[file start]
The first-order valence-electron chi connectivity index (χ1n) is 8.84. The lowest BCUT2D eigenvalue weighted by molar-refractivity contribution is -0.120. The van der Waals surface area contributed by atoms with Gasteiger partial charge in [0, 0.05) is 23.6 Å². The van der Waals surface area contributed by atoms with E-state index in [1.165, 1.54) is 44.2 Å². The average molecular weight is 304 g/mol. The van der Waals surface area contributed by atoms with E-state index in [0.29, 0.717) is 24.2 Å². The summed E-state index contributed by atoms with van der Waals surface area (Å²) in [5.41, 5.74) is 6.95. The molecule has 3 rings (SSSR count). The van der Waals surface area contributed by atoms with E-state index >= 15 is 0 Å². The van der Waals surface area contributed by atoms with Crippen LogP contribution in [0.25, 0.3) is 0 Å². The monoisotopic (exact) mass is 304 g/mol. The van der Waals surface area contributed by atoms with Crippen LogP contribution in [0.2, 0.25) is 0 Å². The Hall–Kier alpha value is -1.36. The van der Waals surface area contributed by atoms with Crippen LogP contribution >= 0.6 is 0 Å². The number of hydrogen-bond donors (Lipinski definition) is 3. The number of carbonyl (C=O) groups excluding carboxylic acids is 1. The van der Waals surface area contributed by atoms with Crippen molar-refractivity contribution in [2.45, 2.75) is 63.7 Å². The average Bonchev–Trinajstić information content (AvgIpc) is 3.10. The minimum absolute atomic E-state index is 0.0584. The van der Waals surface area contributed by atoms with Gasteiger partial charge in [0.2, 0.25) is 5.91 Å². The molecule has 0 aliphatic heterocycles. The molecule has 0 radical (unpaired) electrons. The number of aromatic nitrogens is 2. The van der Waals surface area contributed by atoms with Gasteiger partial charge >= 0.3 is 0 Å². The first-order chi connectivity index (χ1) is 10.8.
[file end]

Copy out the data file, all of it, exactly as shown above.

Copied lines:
The first-order valence-electron chi connectivity index (χ1n) is 8.84. The lowest BCUT2D eigenvalue weighted by molar-refractivity contribution is -0.120. The van der Waals surface area contributed by atoms with Gasteiger partial charge in [0, 0.05) is 23.6 Å². The van der Waals surface area contributed by atoms with E-state index in [1.165, 1.54) is 44.2 Å². The average molecular weight is 304 g/mol. The van der Waals surface area contributed by atoms with E-state index in [0.29, 0.717) is 24.2 Å². The summed E-state index contributed by atoms with van der Waals surface area (Å²) in [5.41, 5.74) is 6.95. The molecule has 3 rings (SSSR count). The van der Waals surface area contributed by atoms with E-state index >= 15 is 0 Å². The van der Waals surface area contributed by atoms with Crippen LogP contribution in [0.25, 0.3) is 0 Å². The monoisotopic (exact) mass is 304 g/mol. The van der Waals surface area contributed by atoms with Crippen LogP contribution in [0.2, 0.25) is 0 Å². The Hall–Kier alpha value is -1.36. The van der Waals surface area contributed by atoms with Crippen LogP contribution >= 0.6 is 0 Å². The number of hydrogen-bond donors (Lipinski definition) is 3. The number of carbonyl (C=O) groups excluding carboxylic acids is 1. The van der Waals surface area contributed by atoms with Crippen molar-refractivity contribution in [2.45, 2.75) is 63.7 Å². The average Bonchev–Trinajstić information content (AvgIpc) is 3.10. The minimum absolute atomic E-state index is 0.0584. The van der Waals surface area contributed by atoms with Gasteiger partial charge in [0.2, 0.25) is 5.91 Å². The molecule has 0 aliphatic heterocycles. The molecule has 0 radical (unpaired) electrons. The number of aromatic nitrogens is 2. The van der Waals surface area contributed by atoms with Gasteiger partial charge >= 0.3 is 0 Å². The first-order chi connectivity index (χ1) is 10.8.